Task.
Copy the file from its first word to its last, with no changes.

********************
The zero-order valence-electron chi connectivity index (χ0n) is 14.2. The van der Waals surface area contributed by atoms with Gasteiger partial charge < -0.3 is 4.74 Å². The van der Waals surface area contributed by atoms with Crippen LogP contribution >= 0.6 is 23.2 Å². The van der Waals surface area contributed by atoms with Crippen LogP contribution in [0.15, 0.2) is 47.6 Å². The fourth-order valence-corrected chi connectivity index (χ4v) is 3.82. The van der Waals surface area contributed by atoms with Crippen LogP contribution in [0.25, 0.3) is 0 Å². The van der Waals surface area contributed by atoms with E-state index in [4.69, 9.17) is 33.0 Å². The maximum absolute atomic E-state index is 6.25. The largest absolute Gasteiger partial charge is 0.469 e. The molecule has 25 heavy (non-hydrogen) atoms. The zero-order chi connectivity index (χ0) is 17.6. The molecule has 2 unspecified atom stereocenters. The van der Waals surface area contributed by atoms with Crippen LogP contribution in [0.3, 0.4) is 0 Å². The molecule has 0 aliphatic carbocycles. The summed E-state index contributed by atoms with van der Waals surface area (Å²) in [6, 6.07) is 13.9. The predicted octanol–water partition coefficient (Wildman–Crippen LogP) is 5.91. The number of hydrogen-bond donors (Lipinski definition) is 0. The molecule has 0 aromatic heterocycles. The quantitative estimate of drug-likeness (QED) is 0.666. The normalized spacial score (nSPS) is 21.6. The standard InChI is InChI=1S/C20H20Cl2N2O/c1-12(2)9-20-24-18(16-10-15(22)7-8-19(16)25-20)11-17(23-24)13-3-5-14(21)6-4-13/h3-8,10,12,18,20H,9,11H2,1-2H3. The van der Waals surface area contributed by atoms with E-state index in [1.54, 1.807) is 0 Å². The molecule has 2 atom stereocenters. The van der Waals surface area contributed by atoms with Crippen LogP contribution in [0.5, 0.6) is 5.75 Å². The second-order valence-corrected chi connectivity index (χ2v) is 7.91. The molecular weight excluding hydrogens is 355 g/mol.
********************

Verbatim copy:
The zero-order valence-electron chi connectivity index (χ0n) is 14.2. The van der Waals surface area contributed by atoms with Gasteiger partial charge < -0.3 is 4.74 Å². The van der Waals surface area contributed by atoms with Crippen LogP contribution >= 0.6 is 23.2 Å². The van der Waals surface area contributed by atoms with Crippen LogP contribution in [0.15, 0.2) is 47.6 Å². The fourth-order valence-corrected chi connectivity index (χ4v) is 3.82. The van der Waals surface area contributed by atoms with Crippen LogP contribution in [0.25, 0.3) is 0 Å². The van der Waals surface area contributed by atoms with E-state index in [4.69, 9.17) is 33.0 Å². The maximum absolute atomic E-state index is 6.25. The largest absolute Gasteiger partial charge is 0.469 e. The molecule has 25 heavy (non-hydrogen) atoms. The zero-order chi connectivity index (χ0) is 17.6. The molecule has 2 unspecified atom stereocenters. The van der Waals surface area contributed by atoms with Crippen LogP contribution in [0.3, 0.4) is 0 Å². The molecule has 0 aliphatic carbocycles. The summed E-state index contributed by atoms with van der Waals surface area (Å²) in [6, 6.07) is 13.9. The predicted octanol–water partition coefficient (Wildman–Crippen LogP) is 5.91. The number of hydrogen-bond donors (Lipinski definition) is 0. The molecule has 0 aromatic heterocycles. The quantitative estimate of drug-likeness (QED) is 0.666. The normalized spacial score (nSPS) is 21.6. The standard InChI is InChI=1S/C20H20Cl2N2O/c1-12(2)9-20-24-18(16-10-15(22)7-8-19(16)25-20)11-17(23-24)13-3-5-14(21)6-4-13/h3-8,10,12,18,20H,9,11H2,1-2H3. The van der Waals surface area contributed by atoms with E-state index in [1.54, 1.807) is 0 Å². The molecule has 2 atom stereocenters. The van der Waals surface area contributed by atoms with Crippen LogP contribution in [0.5, 0.6) is 5.75 Å². The second-order valence-corrected chi connectivity index (χ2v) is 7.91. The molecular weight excluding hydrogens is 355 g/mol.